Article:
• Theft, embezzlement, or fraud. Misappropriation or personal use of University funds, property, possessions, or resources. Failure to follow purchasing protocols. See UAP 7205 (“Dishonest or Fraudulent Activities”).
  • Insubordination – intentional or willful failure to obey a lawful and reasonable request of a supervisor.
  • Inappropriate/unprofessional behavior or violation of Employee Code of Conduct. See UAP 3720 (“Employee Code of Conduct and Conflicts of Interest”).
  • Vehicle use policy violation. See UAP 7780 (“Use of University Vehicles”).
  • Violence or threat of violence, such as assault, battery, or stalking of individuals on the University campus. See UAP 2210 (“Campus Violence”).
  • Violation of University policies or procedures.

Concerns about progressive discipline being misused or non-compliant with this policy may be reported to the VP for HR or according to UAP 2200 (“Reporting Suspected Misconduct and Whistleblower Protection from Retaliation”). See Section 10 for formal appeal processes.

8. Pay Status

Post-probationary and contract employees will remain on paid status at all times pending delivery of discipline.  Post-probationary and contract employees may continue working or may be placed on administrative leave with pay pending completion of the investigative or disciplinary process. Requests for administrative leave must be sent to the HR Consultant. The VP of HR will coordinate with the respective executive vice president, who will approve or disapprove the leave. For more information, refer to Section 3.7 of UAP 3415 ("Leave With Pay").

9. Required Approval by the Division of HR

It is recommended that supervisors speak with their HR Consultant and obtain guidance prior to issuing a Letter for Improvement. Supervisors contemplating a written warning, demotion, or discharge of any employee, including forced termination of probationary and temporary employees, must consult with their HR Consultant before taking such action. Suspensions and discharges must also be approved in writing by the department’s dean, director, or above and by the VP for HR.

10. Appeal Process for Suspension and Discharge

If a post-probationary employee who is in a non-bargaining unit position has been suspended or discharged, the employee may appeal by requesting a peer hearing as provided below. Appeals may be requested by contacting the Main Campus Compliance Office within ten (10) business days of receiving the notice of final action for suspension or discharge. The timeline is determined to begin the next working day after the action is issued. Employees who wish to appeal a suspension or discharge and whose position titles are covered under a collective bargaining agreement should review the relevant agreement for grievance procedures.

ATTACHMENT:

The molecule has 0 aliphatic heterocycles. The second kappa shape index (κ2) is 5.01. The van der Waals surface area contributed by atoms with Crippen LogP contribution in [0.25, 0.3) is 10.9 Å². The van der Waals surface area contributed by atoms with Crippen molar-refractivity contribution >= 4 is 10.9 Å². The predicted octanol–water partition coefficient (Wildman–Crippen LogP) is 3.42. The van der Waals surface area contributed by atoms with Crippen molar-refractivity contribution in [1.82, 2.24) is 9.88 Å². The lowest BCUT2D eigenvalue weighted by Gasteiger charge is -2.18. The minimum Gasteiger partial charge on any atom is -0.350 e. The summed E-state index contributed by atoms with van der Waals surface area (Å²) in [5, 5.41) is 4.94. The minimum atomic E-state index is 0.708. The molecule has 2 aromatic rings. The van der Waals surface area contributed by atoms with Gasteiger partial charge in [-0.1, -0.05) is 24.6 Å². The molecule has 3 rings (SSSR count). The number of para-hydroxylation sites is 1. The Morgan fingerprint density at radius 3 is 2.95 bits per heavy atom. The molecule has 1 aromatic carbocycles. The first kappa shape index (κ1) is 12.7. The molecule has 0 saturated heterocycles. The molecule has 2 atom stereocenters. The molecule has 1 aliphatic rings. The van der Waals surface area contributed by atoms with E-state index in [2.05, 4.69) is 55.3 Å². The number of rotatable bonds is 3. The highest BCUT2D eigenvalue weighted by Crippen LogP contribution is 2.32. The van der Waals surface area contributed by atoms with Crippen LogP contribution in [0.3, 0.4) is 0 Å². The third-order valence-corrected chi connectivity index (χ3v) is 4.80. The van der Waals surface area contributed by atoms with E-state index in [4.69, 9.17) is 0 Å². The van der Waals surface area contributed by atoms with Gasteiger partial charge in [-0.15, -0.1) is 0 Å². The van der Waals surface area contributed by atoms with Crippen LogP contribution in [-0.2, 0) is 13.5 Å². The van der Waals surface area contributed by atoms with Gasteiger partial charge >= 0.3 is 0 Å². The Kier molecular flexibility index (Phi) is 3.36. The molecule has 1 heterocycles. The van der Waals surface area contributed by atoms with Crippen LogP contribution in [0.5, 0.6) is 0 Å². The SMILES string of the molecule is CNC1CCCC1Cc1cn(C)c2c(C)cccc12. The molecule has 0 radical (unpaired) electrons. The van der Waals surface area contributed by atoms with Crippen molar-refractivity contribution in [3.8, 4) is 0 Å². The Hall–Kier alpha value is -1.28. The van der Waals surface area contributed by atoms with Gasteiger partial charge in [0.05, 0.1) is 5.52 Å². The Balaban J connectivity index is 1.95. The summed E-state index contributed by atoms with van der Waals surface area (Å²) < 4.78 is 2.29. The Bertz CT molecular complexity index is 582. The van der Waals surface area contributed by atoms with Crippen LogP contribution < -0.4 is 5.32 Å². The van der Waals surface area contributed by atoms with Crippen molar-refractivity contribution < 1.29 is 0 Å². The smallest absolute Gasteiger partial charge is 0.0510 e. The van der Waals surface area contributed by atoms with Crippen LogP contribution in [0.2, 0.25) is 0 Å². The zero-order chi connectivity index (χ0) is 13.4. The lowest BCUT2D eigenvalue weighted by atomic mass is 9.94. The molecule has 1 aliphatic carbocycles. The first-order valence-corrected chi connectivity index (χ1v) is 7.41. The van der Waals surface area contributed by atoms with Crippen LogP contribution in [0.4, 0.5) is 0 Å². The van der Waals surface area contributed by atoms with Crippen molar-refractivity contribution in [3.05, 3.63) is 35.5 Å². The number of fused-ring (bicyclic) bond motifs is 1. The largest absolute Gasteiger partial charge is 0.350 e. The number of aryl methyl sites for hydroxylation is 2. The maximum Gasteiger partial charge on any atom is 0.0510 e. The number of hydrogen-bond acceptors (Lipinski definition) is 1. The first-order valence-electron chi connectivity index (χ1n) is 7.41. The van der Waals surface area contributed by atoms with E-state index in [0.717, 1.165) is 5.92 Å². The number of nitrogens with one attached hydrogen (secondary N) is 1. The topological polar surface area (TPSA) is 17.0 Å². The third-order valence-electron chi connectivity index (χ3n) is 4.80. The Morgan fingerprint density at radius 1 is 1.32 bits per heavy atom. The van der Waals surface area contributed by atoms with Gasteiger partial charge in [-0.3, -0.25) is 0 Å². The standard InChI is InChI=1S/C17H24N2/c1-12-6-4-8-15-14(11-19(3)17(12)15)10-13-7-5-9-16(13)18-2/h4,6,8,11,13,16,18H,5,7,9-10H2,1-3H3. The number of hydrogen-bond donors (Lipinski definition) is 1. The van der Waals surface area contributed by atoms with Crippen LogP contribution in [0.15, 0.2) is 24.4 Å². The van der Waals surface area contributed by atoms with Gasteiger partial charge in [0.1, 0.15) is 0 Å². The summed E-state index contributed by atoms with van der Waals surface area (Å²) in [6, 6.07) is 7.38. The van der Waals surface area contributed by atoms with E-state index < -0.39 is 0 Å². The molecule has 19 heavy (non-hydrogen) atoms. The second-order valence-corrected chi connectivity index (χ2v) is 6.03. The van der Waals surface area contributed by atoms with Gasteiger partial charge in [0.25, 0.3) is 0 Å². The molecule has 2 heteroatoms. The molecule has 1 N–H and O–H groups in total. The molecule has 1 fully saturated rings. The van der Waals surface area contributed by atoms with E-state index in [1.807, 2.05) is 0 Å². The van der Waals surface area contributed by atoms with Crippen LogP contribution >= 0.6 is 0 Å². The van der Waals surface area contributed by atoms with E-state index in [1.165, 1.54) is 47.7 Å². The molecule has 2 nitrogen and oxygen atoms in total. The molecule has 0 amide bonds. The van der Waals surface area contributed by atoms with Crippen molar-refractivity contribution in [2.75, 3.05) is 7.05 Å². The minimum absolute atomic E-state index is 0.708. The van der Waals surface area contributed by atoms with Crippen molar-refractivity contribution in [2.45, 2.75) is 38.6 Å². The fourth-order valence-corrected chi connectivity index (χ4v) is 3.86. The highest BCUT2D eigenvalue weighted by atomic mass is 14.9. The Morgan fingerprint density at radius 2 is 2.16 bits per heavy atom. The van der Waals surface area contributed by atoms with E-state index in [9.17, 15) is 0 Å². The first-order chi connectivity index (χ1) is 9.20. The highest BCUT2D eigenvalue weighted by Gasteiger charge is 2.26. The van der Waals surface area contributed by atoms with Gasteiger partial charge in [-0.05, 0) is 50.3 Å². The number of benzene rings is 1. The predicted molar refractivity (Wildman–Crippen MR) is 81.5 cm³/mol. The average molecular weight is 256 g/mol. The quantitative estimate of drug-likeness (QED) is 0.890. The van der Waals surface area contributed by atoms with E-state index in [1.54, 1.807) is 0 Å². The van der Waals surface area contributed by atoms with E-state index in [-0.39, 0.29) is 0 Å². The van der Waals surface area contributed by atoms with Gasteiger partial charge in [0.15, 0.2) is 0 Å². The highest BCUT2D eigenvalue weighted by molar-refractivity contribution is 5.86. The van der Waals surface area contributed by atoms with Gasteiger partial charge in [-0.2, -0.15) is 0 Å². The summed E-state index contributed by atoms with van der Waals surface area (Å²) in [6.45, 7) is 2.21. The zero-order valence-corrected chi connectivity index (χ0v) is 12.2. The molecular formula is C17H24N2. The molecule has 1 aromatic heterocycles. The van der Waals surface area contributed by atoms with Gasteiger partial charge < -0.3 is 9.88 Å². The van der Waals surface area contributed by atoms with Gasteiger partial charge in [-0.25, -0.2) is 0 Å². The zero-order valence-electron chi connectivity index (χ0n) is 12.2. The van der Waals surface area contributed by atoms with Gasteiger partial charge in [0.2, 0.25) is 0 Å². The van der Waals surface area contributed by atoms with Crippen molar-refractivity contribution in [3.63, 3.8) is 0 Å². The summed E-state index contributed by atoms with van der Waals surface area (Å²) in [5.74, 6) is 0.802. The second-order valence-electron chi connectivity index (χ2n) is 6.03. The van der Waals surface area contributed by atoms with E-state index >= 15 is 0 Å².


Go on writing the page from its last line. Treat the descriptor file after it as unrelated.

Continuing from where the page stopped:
10.1. Peer Hearing

Peer hearings are coordinated by the Main Campus Compliance Office and consist of a Peer Review Panel of three (3) uninvolved University employees who have no connection with the dispute, nor any interest in the outcome of the hearing. Members of the Peer Review Panel will be randomly selected from a pool consisting of all University employees.

The employee who was suspended or discharged and the management representative who suspended or discharged the employee will select the panel members from the randomly chosen names.

10.2. Discretionary Review by President and Board of Regents

The results of a peer hearing may be appealed to the University President and the Board of Regents. Normally, they accept review only in extraordinary cases, such as those where proper procedures have not been followed, where the decision appears to be unsupported by the facts, or where the decision appears to violate University policy. If an appeal is accepted, it will first go to the University President. The Board of Regents has the discretion to review the University President's decision. The appeals are handled pursuant to RPM 1.5 (“Appeals to the Board of Regents”).

11. References

Exhibit A: Peer Hearing Procedure

Human Resources website - Performance Improvement and Disciplinary Action

RPM 1.5 (“Appeals to the Board of Regents”)

RPM 2.18 (“Guiding Principles”)

UAP 2200 (“Reporting Suspected Misconduct and Whistleblower Protection from Retaliation”)

UAP 2240 (“Respectful Campus”)

UAP 3220 (“Ombuds Services for Staff”)

UAP 3230 (“Performance Review and Recognition”)

UAP 3415 (“Leave With Pay”)

UAP 3750 (“Counseling, Assistance, and Referral Service”)